How to Outline Your Screenplay

You must, must, must … outline your story before you sit down to write your screenplay.

Wait, here’s a better way of putting it. You must, must, must … outline your story before putting it in screenplay form.

The second version is way better because outlining is an integral part of the screenwritng process. So, to say that you must outline BEFORE you write your screenplay is misleading and undermines the importance of one of a screenwriter’s most important tools.

Now when I say outline, I don’t mean a little two-page beat sheet that you can jot down in 10 minutes. I mean a full scene-by-scene outline of your entire story from the beginning to end. An outline that clearly defines the act breaks. An outline that even describes what the dialogue will be in every scene. An outline so insanely detailed that when it’s finally time to transfer your story into screenplay form … you only have to think about one thing: How to make it all sound awesome on the page so that the read will be a breeze.

In the same way an artist first sketches his subject before he commits paint to canvas, you must also sketch out your entire story before you commit words to Final Draft. (Granted, you can use Final Draft to do the outlining, but we will get to that later.)

The great thing about the outlining process is that it’s freeing. When you outline you can make tons of changes to your story without the pressure of writing or rewriting the actual screenplay. You’re free to play with your idea and get your plot points structured correctly without stressing about writing snappy dialogue or finding a cool way to describe your car chase.

The outlines for my screenplays are sometimes 40 pages long. I was once hired to work on the rewrite of a pretty well-known horror classic. The producer was a straight-up maniac who didn’t know what he wanted. I delivered three 40-page outlines to this joker before he even cracked a tobacco-stained smile. Then it took one more version for him to give me the go-ahead to write the script.

Let me repeat that. I wrote four 40-page outlines just to get the story perfect before putting it in screenplay form. Yeah, I do not screw around.

Now, I know that some of you are on the lazy side and I can already hear the whining. “Forty page outlines? Are you crazy? That’s too much hard work.”

Damn right, it’s hard work! Do you think studios will pay hundreds of thousands of dollars for some half-baked story that you threw together between X-Box sessions? Get real!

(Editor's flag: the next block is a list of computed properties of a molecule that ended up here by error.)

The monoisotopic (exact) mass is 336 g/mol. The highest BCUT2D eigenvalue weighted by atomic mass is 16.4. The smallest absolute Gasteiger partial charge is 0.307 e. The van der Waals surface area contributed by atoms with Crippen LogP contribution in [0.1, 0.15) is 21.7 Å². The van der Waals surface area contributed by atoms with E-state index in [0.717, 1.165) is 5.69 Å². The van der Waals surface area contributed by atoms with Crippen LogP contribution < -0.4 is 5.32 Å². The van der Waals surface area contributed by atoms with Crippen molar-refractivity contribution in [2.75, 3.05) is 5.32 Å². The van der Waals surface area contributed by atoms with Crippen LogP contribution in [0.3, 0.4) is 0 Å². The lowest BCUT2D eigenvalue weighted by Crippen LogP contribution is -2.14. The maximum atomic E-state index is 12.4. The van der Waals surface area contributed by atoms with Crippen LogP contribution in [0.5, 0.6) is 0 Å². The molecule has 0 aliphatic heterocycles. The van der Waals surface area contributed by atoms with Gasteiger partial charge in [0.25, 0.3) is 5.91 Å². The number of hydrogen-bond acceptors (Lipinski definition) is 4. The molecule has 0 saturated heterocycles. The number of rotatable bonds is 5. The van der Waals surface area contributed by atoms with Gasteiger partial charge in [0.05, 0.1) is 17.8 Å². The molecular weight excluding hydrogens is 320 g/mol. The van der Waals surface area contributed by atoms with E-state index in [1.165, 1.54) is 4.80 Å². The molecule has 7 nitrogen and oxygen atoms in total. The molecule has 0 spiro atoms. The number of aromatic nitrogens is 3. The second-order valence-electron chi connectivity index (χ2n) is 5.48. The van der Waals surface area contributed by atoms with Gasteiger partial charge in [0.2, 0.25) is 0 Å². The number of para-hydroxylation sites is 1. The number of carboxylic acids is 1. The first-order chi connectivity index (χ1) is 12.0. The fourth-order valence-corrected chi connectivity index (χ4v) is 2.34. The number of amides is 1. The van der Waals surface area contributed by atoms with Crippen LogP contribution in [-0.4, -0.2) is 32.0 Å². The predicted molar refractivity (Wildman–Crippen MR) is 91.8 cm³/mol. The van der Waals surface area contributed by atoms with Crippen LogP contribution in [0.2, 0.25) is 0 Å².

Sure, there are some freaks of nature who can write brilliantly without an outline. I’ve heard that Stephen King writes whole novels without planning a single moment. But … he’s Stephen King! He’s a writing god! You’re not … at least not yet.

Usually, what separates the wanna-bes from the pros is HARD WORK. I personally know many professional screenwriters—brilliant cats with talent coming out of their ears. Every single one of them outlines extensively before working in screenplay form. Okay, not all of them write 40 pages like I do but their outlines are always incredibly detailed. A lot of pros, myself included, will tell you that most of the real work of screenwriting is done in the outline.

So, now that I’ve convinced you to outline your story you’re probably wondering what your outline should look like. Good question.

Here’s what I do. I list every single scene in the movie and fill in details for each scene. (You can use the outlining tools in Final Draft to do this.) I give each scene a header just as it would appear in the final screenplay. Here’s a brief example:

INT. COFFEE SHOP – DAY
David, professional screenwriter, works on latest script in coffee shop. A Wanna-Be screenwriter comes over and asks David to read his script titled GREEN MAN SAVES THE EARTH. David asks the Wanna-Be if he outlined the script before writing it. The Wanna-Be says, “Nah, it just flowed out of me, but it’s printed on recycled paper and bound with twine.” David responds, “Well, can you flow away from me, I’m busy.” The Wanna-Be stomps away mad.

INT. COFFEE SHOP GARAGE – LATER
David whistles as he strolls toward his Ferrari. The angry Wanna-Be rushes out swinging his un-outlined spec like a club. David unleashes a decade’s worth of Jujitsu lessons on the Wanna-Be. The Wanna-Be limps away, the pages of his spec script in tatters.

INT. FERRARI – MOVING FAST